Both the name of the municipality and the historic town, Wageningen is a city of some 38.000 people and is located in the province of Gelderland on the North bank of the Lower Rhine.
The city was established in 838 A.D. though there has been evidence of human activity in the area some 5.000 years B.C. Wageningen received its city rights in 1263 but since then has become most famous as the site of the German surrender which officially ended the war in the Netherlands.
On the 5th of May, 1945, German General Johannes Blaskowitz and Canadian General Charles Foulkes negotiated the terms of the surrender in Hotel de Wereld which can be found in the city centre. Since 1990 the date has become a national holiday and thousands of people flock to the city to celebrate and watch a parade of veterans.
Wageningen is also the central city in Food Valley, a region where around 15.000 professionals are involved in research and technology development associated with the food related sciences. The Wageningen University and Research Centre forms an integral part of this region and is considered to be world class in the field of agricultural science.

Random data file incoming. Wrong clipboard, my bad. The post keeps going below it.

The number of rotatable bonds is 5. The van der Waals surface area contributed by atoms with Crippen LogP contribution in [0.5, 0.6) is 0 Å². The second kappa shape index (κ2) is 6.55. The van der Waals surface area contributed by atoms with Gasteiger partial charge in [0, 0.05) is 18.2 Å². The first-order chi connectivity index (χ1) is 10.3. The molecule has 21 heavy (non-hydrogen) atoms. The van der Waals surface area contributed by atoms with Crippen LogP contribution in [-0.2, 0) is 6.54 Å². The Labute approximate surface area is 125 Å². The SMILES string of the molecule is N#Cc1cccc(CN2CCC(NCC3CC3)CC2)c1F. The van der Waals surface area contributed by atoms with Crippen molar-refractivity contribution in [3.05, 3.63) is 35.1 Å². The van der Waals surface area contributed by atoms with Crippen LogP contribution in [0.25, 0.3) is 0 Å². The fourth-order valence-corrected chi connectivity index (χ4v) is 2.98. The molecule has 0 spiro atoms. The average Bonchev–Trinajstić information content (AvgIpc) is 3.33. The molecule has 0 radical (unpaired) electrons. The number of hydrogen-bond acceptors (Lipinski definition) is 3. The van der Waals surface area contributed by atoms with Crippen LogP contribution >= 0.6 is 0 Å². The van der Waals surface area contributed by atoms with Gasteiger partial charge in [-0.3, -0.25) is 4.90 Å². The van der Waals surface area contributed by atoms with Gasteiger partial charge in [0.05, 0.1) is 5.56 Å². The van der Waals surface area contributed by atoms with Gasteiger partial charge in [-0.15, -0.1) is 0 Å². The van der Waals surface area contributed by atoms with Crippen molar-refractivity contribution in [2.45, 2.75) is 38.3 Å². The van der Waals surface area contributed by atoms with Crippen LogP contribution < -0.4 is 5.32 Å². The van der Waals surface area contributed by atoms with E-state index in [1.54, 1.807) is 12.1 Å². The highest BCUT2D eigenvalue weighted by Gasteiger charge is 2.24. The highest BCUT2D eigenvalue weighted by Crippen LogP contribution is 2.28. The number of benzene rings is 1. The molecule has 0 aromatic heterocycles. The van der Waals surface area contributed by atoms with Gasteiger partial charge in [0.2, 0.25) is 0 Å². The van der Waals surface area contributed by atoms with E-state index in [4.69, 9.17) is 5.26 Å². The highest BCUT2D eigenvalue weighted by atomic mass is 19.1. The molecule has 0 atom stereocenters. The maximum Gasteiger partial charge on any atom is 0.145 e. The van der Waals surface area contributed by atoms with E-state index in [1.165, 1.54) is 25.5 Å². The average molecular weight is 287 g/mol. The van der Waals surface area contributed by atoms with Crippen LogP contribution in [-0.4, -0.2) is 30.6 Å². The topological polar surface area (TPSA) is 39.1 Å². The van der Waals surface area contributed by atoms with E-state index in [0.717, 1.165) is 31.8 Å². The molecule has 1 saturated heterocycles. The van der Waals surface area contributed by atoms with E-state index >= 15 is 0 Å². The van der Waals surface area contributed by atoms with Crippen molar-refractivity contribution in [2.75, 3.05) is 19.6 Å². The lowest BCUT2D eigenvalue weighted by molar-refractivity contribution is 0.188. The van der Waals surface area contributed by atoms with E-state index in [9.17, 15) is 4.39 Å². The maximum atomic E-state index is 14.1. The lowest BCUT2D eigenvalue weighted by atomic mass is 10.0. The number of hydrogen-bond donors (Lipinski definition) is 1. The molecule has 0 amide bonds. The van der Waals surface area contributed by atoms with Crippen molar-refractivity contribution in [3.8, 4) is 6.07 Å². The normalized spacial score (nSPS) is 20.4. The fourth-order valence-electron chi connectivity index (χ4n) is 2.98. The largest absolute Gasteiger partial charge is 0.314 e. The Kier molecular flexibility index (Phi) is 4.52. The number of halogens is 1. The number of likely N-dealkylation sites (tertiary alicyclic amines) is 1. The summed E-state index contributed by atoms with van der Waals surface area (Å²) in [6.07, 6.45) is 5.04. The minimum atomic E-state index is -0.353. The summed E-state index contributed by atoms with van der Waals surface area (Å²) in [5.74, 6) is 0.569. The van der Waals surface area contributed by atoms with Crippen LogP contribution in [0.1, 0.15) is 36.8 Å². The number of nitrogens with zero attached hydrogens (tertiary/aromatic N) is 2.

The international nature of the Wageningen University, with around 100 different nationalities making up the student body, means that the town has a cosmopolitan feel, despite its small size.
There are a number of bars in the city centre, with many typically Dutch brown bars and cafes dotted around the Markt, but things are unlikely to get too raucous unless the students decide to do so themselves.